Skip to main content

8 Tips for Treating Ear Infections During Pregnancy

Ear infections are common during pregnancy, learn why ENT problems happen when pregnant and tips for treating ear infections and ear pain.
Ear Infection While Pregnant
Updated: October 31, 2023
Medically reviewed by  Dr. Beth A. Pratt
Table of contents

Ear infections are common during pregnancy, learn why ear, nose and throat (ENT) problems happen when pregnant and tips for treating ear infections and ear pain.

A woman’s body goes through many changes during pregnancy. These changes affect the physical appearance as well as the way in which the body functions. Throughout pregnancy, hormone levels shift and the immune system adapts to promote the growth and development of the baby. 

Due to these hormone changes and lowered immunity function, many women experience common Ear, Nose, and Throat (ENT) disorders during pregnancy. These include things like hearing loss, nasal blockage, vocal changes, earaches and ear infections.

We’ll discuss why ear infections and pain occur during pregnancy and ways to treat these conditions.

Causes Of Ear Infections And Ear Pain During Pregnancy

Pregnancy and Ear Infection

The most common type of ear infection occurs in the middle ear which is the space behind the eardrum. This infection is known as acute otitis media and is normally caused by bacteria or a viral infection following a cold or respiratory illness. 

For those with swollen adenoids (lymph nodes), it is actually quite common for the bacteria or virus to spread from the throat to this part of the ear.

You can also have swelling in the eustachian tube, which connects the middle ear to the back of the throat (inner ear). When this occurs, fluid can build up in the middle ear. This obstruction can produce ear pain or an infection. Earwax can also build up and block the outer ear canal, which causes similar symptoms.

Finally, a less common ear infection is called otitis externa or swimmer's ear. This affects the outer ear canal and can appear after swimming. Why? Sometimes water stays in the ear canal after swimming, which allows bacteria, virus or fungi to grow. Fortunately, this can be easily prevented by wearing earplugs while swimming and by using one part rubbing alcohol and one part white vinegar to clean out your ears after engaging in water activities.

Symptoms of ear infections include pain, itching, headache, vertigo, drainage, hearing loss,  nausea and pressure. Health experts at the Mayo Clinic note that "generally, an ear infection will improve within the first couple days and clear up within one to two weeks without any treatment." However, if a fever arises, it is always best to err on the side of caution and see your healthcare provider.

Why Are Ear, Nose, and Throat Issues Common During Pregnancy?

ENT Problems

First and foremost, during pregnancy, your body's blood volume increases by almost 50 percent! This occurs so that your body can effectively support the needs of your growing baby. The added blood flow causes the water volume in your body to increase by over two gallons.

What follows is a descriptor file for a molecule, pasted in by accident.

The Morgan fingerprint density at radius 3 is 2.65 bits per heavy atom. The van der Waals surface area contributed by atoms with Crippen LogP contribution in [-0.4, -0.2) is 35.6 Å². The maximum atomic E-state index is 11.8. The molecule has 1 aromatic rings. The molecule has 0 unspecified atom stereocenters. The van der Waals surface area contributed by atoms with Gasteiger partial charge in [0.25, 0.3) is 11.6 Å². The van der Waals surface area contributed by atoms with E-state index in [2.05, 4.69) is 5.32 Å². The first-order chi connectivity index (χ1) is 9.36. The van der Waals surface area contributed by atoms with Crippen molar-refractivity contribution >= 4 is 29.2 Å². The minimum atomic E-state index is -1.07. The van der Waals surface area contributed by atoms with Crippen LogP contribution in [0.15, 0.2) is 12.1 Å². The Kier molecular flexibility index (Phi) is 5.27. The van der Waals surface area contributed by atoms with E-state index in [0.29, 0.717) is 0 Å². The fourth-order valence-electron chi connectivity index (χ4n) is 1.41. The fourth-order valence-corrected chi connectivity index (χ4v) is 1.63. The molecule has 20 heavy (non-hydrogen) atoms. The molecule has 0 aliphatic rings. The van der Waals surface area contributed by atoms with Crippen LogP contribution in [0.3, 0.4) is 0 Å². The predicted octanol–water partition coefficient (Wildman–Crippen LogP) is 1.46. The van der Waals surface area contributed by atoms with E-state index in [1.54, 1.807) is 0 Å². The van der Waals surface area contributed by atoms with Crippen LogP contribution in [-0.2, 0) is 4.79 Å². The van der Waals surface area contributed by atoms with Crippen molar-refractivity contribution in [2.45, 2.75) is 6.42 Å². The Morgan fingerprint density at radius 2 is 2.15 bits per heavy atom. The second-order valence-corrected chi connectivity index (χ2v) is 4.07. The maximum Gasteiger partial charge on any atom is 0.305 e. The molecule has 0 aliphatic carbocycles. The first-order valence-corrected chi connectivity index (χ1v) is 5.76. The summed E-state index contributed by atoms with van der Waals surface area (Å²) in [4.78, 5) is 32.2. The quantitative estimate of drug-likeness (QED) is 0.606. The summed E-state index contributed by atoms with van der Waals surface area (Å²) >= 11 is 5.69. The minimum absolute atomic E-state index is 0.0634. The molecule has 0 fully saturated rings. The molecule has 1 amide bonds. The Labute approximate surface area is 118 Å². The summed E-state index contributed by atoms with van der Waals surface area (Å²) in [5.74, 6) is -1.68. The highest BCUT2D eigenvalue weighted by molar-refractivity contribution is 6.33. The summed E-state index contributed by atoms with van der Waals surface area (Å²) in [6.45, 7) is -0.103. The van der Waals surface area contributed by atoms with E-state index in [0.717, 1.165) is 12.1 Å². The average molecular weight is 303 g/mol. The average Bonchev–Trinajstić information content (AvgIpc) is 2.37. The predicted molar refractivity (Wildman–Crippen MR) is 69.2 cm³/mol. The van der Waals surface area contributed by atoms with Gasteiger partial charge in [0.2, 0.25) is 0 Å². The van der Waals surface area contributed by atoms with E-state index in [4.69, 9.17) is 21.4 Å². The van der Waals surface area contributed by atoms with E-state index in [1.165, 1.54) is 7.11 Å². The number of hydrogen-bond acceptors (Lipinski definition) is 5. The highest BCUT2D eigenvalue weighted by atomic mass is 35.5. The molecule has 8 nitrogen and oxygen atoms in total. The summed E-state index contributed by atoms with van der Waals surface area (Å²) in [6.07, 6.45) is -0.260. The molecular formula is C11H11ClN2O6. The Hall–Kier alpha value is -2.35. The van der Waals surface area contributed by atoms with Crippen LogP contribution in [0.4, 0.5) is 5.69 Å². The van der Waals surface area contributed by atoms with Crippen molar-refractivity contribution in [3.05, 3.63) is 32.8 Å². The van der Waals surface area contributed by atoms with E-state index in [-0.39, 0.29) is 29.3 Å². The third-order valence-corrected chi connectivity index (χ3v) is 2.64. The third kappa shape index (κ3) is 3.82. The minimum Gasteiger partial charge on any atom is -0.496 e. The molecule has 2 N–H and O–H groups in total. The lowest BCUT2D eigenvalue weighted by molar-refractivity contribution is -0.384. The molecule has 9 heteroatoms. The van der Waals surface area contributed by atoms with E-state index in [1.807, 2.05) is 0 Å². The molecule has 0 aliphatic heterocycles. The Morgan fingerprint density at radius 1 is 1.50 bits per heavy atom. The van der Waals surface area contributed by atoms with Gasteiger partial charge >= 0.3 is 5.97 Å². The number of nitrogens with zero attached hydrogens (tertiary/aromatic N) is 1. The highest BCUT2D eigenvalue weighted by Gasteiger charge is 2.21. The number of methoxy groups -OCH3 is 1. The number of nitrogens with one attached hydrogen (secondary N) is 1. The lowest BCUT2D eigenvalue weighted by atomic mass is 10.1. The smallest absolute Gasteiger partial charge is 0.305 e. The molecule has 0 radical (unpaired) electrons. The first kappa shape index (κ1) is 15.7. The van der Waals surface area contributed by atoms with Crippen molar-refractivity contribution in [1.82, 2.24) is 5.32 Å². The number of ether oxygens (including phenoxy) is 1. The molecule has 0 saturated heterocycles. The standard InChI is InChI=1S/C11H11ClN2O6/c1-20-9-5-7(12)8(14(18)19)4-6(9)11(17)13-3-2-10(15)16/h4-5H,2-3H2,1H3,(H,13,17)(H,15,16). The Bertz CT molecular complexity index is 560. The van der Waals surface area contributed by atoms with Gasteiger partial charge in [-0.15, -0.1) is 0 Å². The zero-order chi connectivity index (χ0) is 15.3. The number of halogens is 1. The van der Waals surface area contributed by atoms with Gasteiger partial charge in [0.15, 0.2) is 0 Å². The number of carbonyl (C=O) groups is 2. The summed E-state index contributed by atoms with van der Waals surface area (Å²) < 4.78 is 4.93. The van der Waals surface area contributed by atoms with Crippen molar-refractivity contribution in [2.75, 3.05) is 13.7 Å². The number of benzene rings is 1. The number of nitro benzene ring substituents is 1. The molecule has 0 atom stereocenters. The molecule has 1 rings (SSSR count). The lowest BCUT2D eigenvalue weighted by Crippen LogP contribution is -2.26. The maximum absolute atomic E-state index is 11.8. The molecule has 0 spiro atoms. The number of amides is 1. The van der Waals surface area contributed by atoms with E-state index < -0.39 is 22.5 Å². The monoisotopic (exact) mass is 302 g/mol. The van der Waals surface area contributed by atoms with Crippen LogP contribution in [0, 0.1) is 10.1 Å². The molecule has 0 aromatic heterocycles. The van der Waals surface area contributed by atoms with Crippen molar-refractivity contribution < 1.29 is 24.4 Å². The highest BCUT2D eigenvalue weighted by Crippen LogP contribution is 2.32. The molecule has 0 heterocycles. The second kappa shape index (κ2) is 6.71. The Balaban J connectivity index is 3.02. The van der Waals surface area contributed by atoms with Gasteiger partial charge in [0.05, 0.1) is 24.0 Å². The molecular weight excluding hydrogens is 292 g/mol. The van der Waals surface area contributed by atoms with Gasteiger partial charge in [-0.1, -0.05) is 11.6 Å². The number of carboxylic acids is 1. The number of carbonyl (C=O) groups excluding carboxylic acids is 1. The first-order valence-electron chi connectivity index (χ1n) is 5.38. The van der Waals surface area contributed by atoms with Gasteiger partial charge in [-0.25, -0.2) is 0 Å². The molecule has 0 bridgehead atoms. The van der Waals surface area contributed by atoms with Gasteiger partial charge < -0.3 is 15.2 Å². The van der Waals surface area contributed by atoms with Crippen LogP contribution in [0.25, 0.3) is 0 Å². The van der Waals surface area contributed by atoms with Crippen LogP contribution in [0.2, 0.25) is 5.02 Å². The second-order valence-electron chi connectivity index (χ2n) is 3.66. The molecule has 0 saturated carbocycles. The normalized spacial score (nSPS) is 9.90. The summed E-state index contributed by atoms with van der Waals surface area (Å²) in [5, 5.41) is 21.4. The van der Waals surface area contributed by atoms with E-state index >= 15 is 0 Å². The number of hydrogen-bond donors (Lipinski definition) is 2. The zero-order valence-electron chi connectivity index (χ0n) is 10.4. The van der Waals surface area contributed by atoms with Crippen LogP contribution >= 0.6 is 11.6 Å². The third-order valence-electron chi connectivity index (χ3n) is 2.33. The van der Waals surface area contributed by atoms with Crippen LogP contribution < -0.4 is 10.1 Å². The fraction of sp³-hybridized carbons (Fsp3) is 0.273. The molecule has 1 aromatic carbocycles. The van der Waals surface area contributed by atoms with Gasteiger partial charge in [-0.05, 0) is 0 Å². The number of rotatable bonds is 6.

The retention of additional fluids is the reason why you may notice that your nose is stuffy more often and that postnasal drip increases. Unfortunately, it can also lead to fluid buildup in your ears. While this will not always bring about infection, it can cause extreme discomfort.

Pregnancy brings on changes in hormone levels and an adapted immune response, which can make you more susceptible to illness during pregnancy. This is because an "expectant mother’s immune system adjusts to prevent her body from rejecting the fetus". As mentioned above, if you have an ENT infection, it is not out of the norm for this to spread to the ears.

8 Home Remedies for Treating Ear Infections During Pregnancy

Ear infections can often improve by using simple remedies you likely already have at home. Here are a few ways to treat the symptoms of an ear infection and relieve earache.

1. Take Approved Pain Relievers

If you contract a viral ear infection or have an earache during pregnancy, it is extremely important to pay close attention to the medications that you take because some of them can have a detrimental impact on your baby. The only over-the-counter pain reliever that is considered generally safe throughout pregnancy is Tylenol (acetaminophen).

Why? Research has shown that "exposure to aspirin or non-steroidal anti-inflammatory drugs (NSAIDs) during the first trimester of pregnancy was associated with the risk of gastroschisis (aspirin), cardiac malformations (NSAIDs) and orofacial malformations (naproxen)." In layman's terms, a side effect of taking these normally safe medications is disruptions in your baby's development, which can lead to detrimental birth defects.

The most common over-the-counter NSAIDs are Advil and Motrin (ibuprofen) and Aleve (naproxen). Despite the safety of acetaminophen during pregnancy, always talk to your healthcare provider about the proper dosage before taking any type of medication.

2. Consider An Antihistamine Or Decongestant

Many times, allergies can cause ear pain. When congestion occurs in your sinuses and nasal passages, it can cause pressure and discomfort. Taking antihistamines and decongestants that are designed to dry up liquids that build up in your body can provide you with rapid relief. Claritin or Alavert (loratadine), Benadryl, Allegra (fexofenadine), or Zyrtec (cetirizine) are all considered relatively safe during pregnancy.

Additionally, Sudafed (pseudoephedrine) has also been shown to help with earaches. However, this should only be used for up to one week unless otherwise directed. Remember, always speak to your healthcare provider before taking any medication during pregnancy.